The Schwarzian derivative of a map f(z) from the upper half plane to a right angled circular quadrilateral that sends the points -1, 0, 1 and infinity to the vertices of the quadrilateral (and thus making it conformally a square) is given by the expression
From it, one can find this map by taking the quotient of two solutions of the linear ordinary differential equation u”(z) + 2 Sf(z) u(z)=0. This is one step more complicated that the hypergeometric differential equation needed for triangles.
The parameter “a” is the accessory parameter. We have seen last week that there is a two-parameter family of right angled circular quadrilaterals, and the parameter a singles out the 1-dimensional subfamily of those quadrilaterals that are conformally squares.
In these images I have used a Möbius transformation to move three of the vertices to the points (1,0), (0,1) and (-1,0). The fourth vertex is then somewhere on the lower unit circle.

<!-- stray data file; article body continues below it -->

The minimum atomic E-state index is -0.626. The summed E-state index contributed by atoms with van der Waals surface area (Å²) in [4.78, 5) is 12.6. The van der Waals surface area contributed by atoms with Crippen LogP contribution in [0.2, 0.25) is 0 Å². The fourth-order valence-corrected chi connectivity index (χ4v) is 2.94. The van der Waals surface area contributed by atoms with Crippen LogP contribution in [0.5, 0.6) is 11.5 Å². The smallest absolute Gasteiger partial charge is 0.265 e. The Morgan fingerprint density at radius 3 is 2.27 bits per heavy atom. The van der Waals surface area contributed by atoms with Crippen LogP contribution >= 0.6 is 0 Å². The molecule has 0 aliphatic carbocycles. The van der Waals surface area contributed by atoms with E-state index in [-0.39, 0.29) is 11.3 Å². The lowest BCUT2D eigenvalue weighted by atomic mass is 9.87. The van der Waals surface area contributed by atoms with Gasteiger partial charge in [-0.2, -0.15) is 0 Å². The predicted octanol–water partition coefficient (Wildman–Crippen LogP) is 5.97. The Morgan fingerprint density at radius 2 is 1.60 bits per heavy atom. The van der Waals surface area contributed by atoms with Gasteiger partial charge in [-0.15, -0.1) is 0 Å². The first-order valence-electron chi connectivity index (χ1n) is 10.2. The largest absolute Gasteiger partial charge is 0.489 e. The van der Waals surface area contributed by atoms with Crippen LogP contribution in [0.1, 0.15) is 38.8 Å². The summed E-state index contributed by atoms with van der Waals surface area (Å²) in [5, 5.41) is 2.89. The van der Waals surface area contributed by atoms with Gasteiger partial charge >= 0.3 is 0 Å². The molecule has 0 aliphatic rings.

This is somewhat remarkable: First, it shows that we can find a conformal square for any such choice of four points (the first three normalized, the fourth on the half-circle). Secondly, it appears that the second family of right circular quadrilaterals we found last week where the fourth corner would move on line through (-1,0) and (1,0) does not contain any conformal squares. Thirdly, remember again from last week that for any such choice of four vertices, there is a 1-parameter family of right circular quadrilaterals with these points as vertices, but only one of them is conformally a square.
Of course one can also play with the angles. As a teaser for what’s to come next week, below is an anti-square.